While it may seem quite shocking to many Americans, there was actually a time in the not-too-distant past when it was more than socially acceptable to smoke inside bars and nightclubs. As a result, even if you yourself were a non-smoker, you’d leave a place smelling like you just rolled around in an ash tray.
Although the move to a smokeless environment has surely saved many on dry cleaning bills, the days when your neighborhood bartender had a carton of cigarettes behind the bar reveals something that is decidedly a contemporary phenomenon — the rise and subsequent analysis of “influencer” marketing.
By now, we seem to have a basic understanding of how influencer marketing works. A brand approaches a person who has a certain number of followers on Instagram and gets them to hock a product. And unlike traditional advertising streams like commercials, there’s a much more tangible way to gauge how effective the media buy was because a brand can track the number of likes a post got, the influencer’s reach, and weigh those factors against any increases/decreases in sales. It’s not exactly a chicken and egg thing; moreso, it’s can you get enough people invested in the life of a chicken that the egg becomes interesting?
Back when the bar was awash in a grayish, newsprint-esque hue of smoke, Michael Blatter was running the China Club in Chicago. As Blatter tells it, in 1994, Americans had a disdain for corporate culture — particularly alarmed at institutions ranging from Enron to Starbucks. What was perhaps the last segment of culture that seemed to still have a rebellious streak was the nightlife sector. But rather than buying one’s way into the space, Blatter wanted to weaponize the bartenders themselves.
“If you needed to bum a smoke, bartenders would always have an ample supply of their own favorite brand, or if you needed a recommendation for a cocktail, bartenders are always ready to tell you what to order,” Blatter says. “They were the natural influencers. They didn’t consider themselves influencers, but they had the most influence over the nightlife community.”
In the spring, he was approached by someone with connections to tobacco company, RJ Reynolds. This person outlined a plan that was being hatched to open Joe Camel Nightclubs — where the brand would have direct access to consumers. It was at this smoke filled meeting where Blatter made the simple suggestion not to open Joe Camel clubs, but to still utilize that massive amount of investment to support nightlife and the arts.
The puzzled RJ Reynolds executives asked Blatter how that would help their brand get more Camels in the mouths of Marlboro smokers. Blatter thought about for a moment and reasoned, “You could replace all the free Marlboros that bartenders give out with Camels.” He went on to add that by supporting nightlife and giving bartenders free cigarettes, this “trend influence marketing” would install the bartenders as the primary influencers. Influencer marketing was officially born.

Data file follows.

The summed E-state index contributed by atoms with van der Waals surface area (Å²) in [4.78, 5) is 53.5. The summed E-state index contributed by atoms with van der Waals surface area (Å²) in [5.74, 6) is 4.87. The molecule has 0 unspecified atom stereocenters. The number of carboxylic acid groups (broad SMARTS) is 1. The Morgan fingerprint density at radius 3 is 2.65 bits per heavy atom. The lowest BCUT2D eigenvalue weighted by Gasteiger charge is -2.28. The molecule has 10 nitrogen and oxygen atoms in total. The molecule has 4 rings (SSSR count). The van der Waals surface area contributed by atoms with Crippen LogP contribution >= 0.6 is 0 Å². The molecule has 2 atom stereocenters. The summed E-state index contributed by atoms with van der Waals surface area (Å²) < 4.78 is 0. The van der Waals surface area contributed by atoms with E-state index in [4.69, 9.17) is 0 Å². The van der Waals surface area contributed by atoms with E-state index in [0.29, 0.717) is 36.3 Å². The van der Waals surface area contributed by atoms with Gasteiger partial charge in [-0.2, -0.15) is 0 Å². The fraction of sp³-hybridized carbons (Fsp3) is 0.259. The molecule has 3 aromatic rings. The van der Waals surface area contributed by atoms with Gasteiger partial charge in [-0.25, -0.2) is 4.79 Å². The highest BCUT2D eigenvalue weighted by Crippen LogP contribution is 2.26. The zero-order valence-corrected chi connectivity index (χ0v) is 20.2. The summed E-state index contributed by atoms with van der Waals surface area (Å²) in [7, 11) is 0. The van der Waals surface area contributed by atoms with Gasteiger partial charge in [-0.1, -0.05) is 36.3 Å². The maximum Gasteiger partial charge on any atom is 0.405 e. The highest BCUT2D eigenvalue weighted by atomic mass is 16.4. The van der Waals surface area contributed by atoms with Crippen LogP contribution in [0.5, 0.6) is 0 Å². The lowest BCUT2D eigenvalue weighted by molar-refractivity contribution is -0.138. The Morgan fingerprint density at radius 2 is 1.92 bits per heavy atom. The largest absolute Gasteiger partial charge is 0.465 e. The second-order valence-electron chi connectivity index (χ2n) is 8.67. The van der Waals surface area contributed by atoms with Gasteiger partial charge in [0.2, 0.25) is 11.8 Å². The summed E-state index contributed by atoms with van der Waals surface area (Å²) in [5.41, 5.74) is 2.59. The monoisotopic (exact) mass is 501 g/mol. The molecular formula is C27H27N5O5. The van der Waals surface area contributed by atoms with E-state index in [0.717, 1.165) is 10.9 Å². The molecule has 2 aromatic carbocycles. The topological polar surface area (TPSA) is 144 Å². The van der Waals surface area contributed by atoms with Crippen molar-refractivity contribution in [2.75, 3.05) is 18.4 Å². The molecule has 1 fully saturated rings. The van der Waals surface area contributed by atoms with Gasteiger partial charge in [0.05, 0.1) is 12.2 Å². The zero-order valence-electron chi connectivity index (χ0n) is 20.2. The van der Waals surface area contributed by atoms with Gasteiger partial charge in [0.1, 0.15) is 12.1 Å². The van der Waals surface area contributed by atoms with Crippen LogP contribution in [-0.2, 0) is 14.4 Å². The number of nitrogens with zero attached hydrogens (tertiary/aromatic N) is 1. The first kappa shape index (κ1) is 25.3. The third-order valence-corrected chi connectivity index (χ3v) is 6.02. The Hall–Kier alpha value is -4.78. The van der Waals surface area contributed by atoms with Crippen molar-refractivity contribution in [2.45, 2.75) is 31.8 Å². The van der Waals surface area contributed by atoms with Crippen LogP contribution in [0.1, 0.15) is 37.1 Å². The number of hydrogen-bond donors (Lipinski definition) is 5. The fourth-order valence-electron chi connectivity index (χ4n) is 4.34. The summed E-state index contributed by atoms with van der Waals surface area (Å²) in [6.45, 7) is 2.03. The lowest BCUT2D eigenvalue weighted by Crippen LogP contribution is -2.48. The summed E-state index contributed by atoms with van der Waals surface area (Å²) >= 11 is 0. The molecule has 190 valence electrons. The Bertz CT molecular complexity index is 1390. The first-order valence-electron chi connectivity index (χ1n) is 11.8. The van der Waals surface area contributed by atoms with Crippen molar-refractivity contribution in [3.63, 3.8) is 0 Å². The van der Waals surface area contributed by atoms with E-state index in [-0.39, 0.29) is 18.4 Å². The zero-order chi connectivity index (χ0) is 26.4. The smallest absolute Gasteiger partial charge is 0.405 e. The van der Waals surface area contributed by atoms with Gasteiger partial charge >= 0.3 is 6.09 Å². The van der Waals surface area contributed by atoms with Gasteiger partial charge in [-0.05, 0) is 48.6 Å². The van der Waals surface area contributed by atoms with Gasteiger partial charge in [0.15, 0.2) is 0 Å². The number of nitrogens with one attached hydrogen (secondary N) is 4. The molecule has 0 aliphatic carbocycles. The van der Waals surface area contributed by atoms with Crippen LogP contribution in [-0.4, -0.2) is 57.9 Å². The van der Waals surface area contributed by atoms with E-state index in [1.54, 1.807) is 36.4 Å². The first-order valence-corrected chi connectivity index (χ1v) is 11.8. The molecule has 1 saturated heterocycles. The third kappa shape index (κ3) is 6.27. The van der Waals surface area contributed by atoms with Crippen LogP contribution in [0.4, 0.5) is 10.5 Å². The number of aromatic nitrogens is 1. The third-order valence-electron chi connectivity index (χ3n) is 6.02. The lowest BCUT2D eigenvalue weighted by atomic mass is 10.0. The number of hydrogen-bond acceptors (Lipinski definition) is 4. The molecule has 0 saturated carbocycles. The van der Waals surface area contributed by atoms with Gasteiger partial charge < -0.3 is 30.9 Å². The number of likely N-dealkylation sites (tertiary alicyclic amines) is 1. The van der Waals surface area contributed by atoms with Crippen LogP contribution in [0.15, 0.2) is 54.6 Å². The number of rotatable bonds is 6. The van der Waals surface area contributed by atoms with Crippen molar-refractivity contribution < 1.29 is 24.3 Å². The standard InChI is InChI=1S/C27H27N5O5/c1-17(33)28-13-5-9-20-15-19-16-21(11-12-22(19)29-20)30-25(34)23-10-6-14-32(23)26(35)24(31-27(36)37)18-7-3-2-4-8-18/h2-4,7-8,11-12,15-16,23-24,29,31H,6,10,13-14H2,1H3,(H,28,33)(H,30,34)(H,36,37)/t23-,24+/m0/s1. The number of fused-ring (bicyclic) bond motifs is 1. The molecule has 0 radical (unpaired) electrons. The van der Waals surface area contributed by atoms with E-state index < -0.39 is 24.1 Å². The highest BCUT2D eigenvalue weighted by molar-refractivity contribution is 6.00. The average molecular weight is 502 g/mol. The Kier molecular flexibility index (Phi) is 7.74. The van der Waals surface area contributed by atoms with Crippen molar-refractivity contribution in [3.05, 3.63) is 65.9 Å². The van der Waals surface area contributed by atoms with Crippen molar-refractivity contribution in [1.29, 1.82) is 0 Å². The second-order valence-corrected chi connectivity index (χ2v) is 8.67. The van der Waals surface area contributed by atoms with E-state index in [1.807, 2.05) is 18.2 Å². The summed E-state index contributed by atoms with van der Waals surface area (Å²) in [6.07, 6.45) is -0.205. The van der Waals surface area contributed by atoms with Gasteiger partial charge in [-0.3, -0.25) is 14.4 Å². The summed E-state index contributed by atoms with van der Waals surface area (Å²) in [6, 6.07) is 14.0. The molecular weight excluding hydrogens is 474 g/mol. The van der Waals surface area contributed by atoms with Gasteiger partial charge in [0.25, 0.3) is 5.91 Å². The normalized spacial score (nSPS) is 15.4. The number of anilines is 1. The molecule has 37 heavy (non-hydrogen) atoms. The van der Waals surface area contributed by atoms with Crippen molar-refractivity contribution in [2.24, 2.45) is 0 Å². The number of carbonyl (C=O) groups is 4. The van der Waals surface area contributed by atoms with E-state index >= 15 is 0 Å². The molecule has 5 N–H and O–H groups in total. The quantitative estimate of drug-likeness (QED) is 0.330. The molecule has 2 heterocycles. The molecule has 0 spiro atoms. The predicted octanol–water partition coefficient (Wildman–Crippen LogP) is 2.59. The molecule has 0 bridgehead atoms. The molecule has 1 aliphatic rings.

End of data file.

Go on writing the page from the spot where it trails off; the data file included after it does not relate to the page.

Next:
Blatter and a partner launched KBA Marketing. In four short years, they grew to hundreds of employees across 30 field offices before being acquired by agency holding company Interpublic Group. According to Blatter, over the next seven years, Reynolds dropped over $100 million into nightlife and influencer marketing.
Th usage of “trend influence marketing” was not simply a one-off idea that only worked in the tobacco space. He sold-in massive programs to both Coca-Cola and Audi — albeit in two different forms that we recognize today as both influencer strategies, and celebrity endorsements.
With Coke, the brand wanted to make inroads in what they defined as the “urban marketplace.” In the mid ’90s, it was a focal point for both Coca-Cola and Pepsi. But whereas Blatter saw that Pepsi was using “big, audacious, ridiculous, mobile vehicles” that were being brought into African-American neighborhoods, he knew that Coke needed to utilize the community just like Camel had used the bartenders. By using these so-called “community leaders,” Blatter had Coke at gatherings that felt organic to the community — despite being paid for by the beverage company.
“There was a phone number that just got passed around the neighbors like, “Yo, there’s a party going on. Coke will bring the DJ rig and we’ll bring some Coke and we’ll be there,'” Blatter recalls. “It was really genuinely community support at the most influential levels.”
This is a key point for Blatter — specifically as it relates to brand strategies in a post-Instagram world. While he doesn’t see the influencer bubble bursting any time soon — identifying people with large social media followings as being like the loudest person in the room — he believes brands themselves need to get back to a place of cultural relevancy where they are aligned with the people who may not talk a lot, but when they do, it’s important.